Born in Honolulu, Kenneth F. Brown, FAIA, is a well-known architect, humanitarian, businessman and civic leader who has devoted much of his life to serving the community. A graduate of Princeton University, Brown served as a special assistant to Gov. John A. Burns and later as a state senator (majority floor leader, 1968-74). Brown has played an instrumental role in assuring the restoration of numerous historic buildings and sites.

Brown entered Princeton in 1937, following in the footsteps of both his older brothers. He decided to study architecture because of its “combination of logic and engineering as well as creativity.”1 Brown observed that “when you study [the] architecture of a country, you have to learn the whole culture,” and “a building or a city expresses the values of a society.”2

He graduated in June 1941 and went to work for C.W. Dickey and Associates, for a $300 a month salary, saying he “learned a whole lot.” When the war began, he worked for civil defense for a short time, then worked as a civilian employee for the U.S. Army Engineer Department. Working from Dillingham Hall auditorium, which had been converted to two floors of U.S. Army Engineer offices, he spent the early part of the war on camouflaging parts of Honolulu and the other areas of Hawai‘i, particularly gun positions. Later in the war he spent most of his time designing armament buildings, camps, towns and bridges—anything that the Army Engineers built.

After WWII he went to work for Merrill, Simms, Roerhig (successor firm to the Dickey office) for a short while and started doing work for the family company (John ‘Ï‘ï Estate). By 1950 he had started Hawaiian Designers, Ltd., his own planning, construction and architecture firm, initially sharing space with Ernie Hara, FAIA, in the Medical Arts Building. He did mostly residential projects, many for members of the Brown family, plus several clubs, restaurants and offices.

In a 1998 oral history, Brown recalled the design of the house he grew up in on Diamond Head, remembering it as a large, very open house; with big living and dining room areas that had windows that slipped up and opened to the outdoors, with no screens. His own home, which he designed in 1953, reflects the same indoor-outdoor integration of his boyhood home.

The largest house he did was for his uncle Francis in Pebble Beach, California. His uncle asked him to make the house look like it belonged in Hawai‘i, and the results certainly testify to his success in accomplishing that goal.

By the late 1950s Brown was doing less and less architecture and focusing more on the family, and other, businesses. In addition to being listed as an architect in the 1955 City Directory, he is also listed as vice-president of the Hawaii Network, Ltd. and Honolulu Armored Car Service.

Valued for his perspective and vision, he was invited to serve on many of the most important business and not-for-profit boards of directors in the State. Jeff Watanabe, a long-time business associate, offered that Brown’s gift of understanding systems (and relationships) was born of both his architectural training and his background. Brown’s close relationship to his uncle Francis, a man with one foot firmly in his Hawaiian past and the other very much in the 20th century, probably had some influence on this world view. No project that Brown has been involved in demonstrates this unique Hawaiian’s vision more than the Mauna Lani Resort development.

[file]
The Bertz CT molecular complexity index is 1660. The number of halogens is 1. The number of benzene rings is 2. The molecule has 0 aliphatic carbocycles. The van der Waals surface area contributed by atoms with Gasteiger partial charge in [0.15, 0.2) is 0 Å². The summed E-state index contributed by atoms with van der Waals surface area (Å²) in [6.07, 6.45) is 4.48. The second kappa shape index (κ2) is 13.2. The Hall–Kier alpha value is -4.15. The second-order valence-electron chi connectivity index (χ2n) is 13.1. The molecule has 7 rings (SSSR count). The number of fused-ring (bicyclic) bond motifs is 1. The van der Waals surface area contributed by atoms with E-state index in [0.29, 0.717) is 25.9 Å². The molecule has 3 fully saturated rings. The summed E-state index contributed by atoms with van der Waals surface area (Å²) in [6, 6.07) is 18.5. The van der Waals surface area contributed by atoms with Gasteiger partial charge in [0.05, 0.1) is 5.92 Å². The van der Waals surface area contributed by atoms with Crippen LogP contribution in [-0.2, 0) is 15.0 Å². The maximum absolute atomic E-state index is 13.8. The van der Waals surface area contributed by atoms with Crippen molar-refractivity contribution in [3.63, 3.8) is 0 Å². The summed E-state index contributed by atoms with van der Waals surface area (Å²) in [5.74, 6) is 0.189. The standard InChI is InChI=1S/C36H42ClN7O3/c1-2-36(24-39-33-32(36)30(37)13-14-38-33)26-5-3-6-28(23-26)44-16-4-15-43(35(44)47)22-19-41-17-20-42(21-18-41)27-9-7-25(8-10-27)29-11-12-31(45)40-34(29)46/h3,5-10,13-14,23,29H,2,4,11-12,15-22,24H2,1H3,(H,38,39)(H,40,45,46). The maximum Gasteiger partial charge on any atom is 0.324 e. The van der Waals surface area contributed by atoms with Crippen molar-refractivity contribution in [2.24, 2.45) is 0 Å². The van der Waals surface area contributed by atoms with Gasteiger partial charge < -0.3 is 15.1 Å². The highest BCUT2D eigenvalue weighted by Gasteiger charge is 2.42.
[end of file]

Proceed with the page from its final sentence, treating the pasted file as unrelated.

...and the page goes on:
He has also been a big supporter of the University of Hawai‘i School of Architecture. When introduced to Dean Raymond Yeh, FAIA, one of the early discussions was about how the local AIA chapter had run the successful Pan Pacific Design Awards program for many years in the 1950s and 1960s. Dean Yeh seized upon that idea, linking it to his desire for a similar Asia-Pacific design award. According to Yeh, the program was “unique in that the focus is on balancing spiritual and material aspects of design.”

At the time, Brown served on 15 high level Boards; and he used that influence to build support for the awards program, in the form of grants for prize money. Brown also served on the first four juries of what is known as the Kenneth Brown Asia-Pacific Design Award. Brown subsequently served on the Arch.D. Program Advisory Committee as he became a supporter of the School of Architecture “on many levels,” according to Dean Yeh.

Although his bearing and upbringing were almost aristocratic, Brown’s humanism led him to the Democratic Party in the 1950s, becoming a great supporter of John Burns. Burns endorsed him in his run for lieutenant governor’s position in 1966. Although he lost that race, he then served as an administrative assistant and close advisor to Burns for two years, serving in that full-time capacity at the pay rate of exactly one dollar per year.

Brown then ran for the State Senate, serving in that body from 1968 to 1974. During that time he championed the passage of a $7,000,000 funding bill for the restoration of ‘Iolani Palace, set up to allow a private foundation to proceed with the restoration separate from state influence.

While a senator, Brown delivered personal remarks entitled “Mälama” during a July 25, 1973 seminar titled “The Spectrum of Influences Affecting Quality Growth.” His advice included multiply, if you will, within the limits of productivity, but have infinite care where you put your houses, harbors and hotels, because you must protect your land’s natural beauty and spirit of place if you are to retain and sustain your own spirit.”

Heeding such advice is probably more important today than when it was first offered in 1973.


1950       Julia White Brown Residence
1950s    Francis ‘Ï‘ï Brown Residence, Tropics Restaurant
1953       Brown Residence
1961       Bank of Hawaii and Post Office